Theater is not dead. Explore storytelling through plays and performances. Read and research dramatic texts, learn how dramatists use language, and consider why performance is necessary. Write, design, and perform your own works; prove that theater is alive.
 

Film as Literature
LIBS214/314

Analyze narrative conventions in works of literary fiction and in film with attention to the similarities
and differences between literacy and film art. They learn to appreciate the literature devices
and styles evident in individual works and the commentary made by these works on moral,
social and aesthetic issues. Includes discussion of adaptation issues.
 

Interpretation of Fairy Tales
LIBS214/314

Fairy tale characters are archetypal images that are present at the deepest level of our psyches.
They have endured because they portray a vivid psychological reality through which we can gain
an understanding of ourselves. Analyzes selected fairy tales from many points of view.
 

African American Narratives
LIBS214/314

Because there is no one monolithic “African American community,” studies a broad sampling
of various narratives dealing with African American experiences. Some of the themes
explored deal with questions of identity and community, assimilation and nationalism,
interracial relations, classroom and artistic freedom.
 

Digital Storytelling
LIBS214/314

Technology and the age-old craft of storytelling intersect. This hands-on course explores the
art and craft of storytelling in new formats like the web, videos and other nonlinear media.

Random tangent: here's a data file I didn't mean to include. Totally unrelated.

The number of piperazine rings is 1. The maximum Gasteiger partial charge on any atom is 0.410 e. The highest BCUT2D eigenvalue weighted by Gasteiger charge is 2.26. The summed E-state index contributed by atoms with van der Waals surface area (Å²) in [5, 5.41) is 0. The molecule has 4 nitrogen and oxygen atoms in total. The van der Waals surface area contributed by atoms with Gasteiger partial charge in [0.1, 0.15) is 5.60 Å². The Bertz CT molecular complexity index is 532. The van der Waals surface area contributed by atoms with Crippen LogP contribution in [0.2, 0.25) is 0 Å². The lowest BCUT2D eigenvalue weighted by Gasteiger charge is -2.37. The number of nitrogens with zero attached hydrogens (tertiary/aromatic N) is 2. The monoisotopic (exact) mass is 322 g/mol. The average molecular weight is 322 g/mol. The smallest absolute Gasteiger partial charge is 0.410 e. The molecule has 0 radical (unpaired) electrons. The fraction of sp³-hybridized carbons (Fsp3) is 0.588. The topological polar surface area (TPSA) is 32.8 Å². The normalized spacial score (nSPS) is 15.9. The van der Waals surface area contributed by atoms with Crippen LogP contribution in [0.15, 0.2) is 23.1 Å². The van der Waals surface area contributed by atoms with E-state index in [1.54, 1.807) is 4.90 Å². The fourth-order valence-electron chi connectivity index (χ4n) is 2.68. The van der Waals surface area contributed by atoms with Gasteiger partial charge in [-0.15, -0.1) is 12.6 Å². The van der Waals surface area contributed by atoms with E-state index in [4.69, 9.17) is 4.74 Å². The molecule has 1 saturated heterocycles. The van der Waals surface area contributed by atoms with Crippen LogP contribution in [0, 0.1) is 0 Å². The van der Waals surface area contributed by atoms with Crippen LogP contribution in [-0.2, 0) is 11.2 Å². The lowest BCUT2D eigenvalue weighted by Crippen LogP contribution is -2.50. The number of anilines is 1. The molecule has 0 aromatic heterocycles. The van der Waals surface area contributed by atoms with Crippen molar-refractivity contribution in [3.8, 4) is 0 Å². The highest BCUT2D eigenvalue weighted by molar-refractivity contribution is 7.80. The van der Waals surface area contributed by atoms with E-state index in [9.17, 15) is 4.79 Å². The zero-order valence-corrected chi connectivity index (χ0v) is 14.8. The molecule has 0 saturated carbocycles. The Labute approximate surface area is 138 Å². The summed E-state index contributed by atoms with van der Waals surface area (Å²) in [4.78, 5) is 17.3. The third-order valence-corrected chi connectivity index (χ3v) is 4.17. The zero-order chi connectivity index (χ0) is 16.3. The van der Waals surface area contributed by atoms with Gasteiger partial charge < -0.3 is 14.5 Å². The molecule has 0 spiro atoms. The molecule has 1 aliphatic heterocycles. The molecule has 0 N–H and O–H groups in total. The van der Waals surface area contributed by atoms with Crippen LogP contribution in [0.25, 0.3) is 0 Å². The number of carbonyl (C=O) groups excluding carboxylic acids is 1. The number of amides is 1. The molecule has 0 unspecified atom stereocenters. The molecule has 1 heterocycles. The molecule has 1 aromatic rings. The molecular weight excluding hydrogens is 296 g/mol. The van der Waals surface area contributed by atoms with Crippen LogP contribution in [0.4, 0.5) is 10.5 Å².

Will conceive, design and develop a fully functional multimedia story and learn about
writing, plot character development, interactivity and much more along the way.
 

Literature and Madness
LIBS214/314

Read poems, fiction, and nonfiction to study how mental illness is depicted in Literature.
Through works such as The Bell Jar, One Flew Over the Cuckoo’s Nest and Catcher in the
Rye, explore various identities, the creative process, and the representation of mental illness
in society and literature.

Harry Potter: Literary Tradition and Popular Culture
LIBS214/314

Examines the Harry Potter phenomenon in terms of its folkloric origins, literary structure, and its effect on popular culture. Critically analyze the various themes and values expressed through Rowling’s books in an effort to understand how and why Harry Potter has made reading fun again.
 

Text and Image
LIBS214/314

Examine a range of image-text relationships from alphabet formation to the text- based work of
contemporary visual artists. Addresses image-text relationships in photographic books, graphic novels, and the convergence of image-text on the big screen and electronic media.
 

Reel Docs: Truth through Film
LIBS214/314

Presents nonfiction cinema about real individuals and critical issues that shape our lives and the world in which we live. Focusing on documentaries as agents of social change, the class encourages dialogue and exchange, examining the stories, the processes and the creative possibilities available through the art of nonfiction filmmaking.
 

Creative Nonfiction
LIBS214/314

Explores different techniques, styles, structures and strategies of writing creative nonfiction, through the use of readings, exercises and practice. Enhance their writing skills using the tools presented, as well as observation and reflection.
 

Time Travel Narratives
LIBS214/314

This online course taught in Summer offers an adventurous journey into the multiple timeline
theories found in literature, film, anime and television. Explore a variety of temporal narratives and the significance and implications of time travel theories.
 

Original Young Adult Novels
LIBS214/314

Before Harry Potter, before Twilight, before the term “young adult” even existed, there were novels
written about the adolescent experience. Through readings, discussions, presentations and papers,
explore machinations of the teenager as presented in literature.
 

Brave New World: Shakespeare in Film and Literature
LIBS214/314

An overview of the literary mastery of William Shakespeare. This course introduces the elements
of literature and explores how they can provide a structure for better understanding and analyzing
literary and visual texts.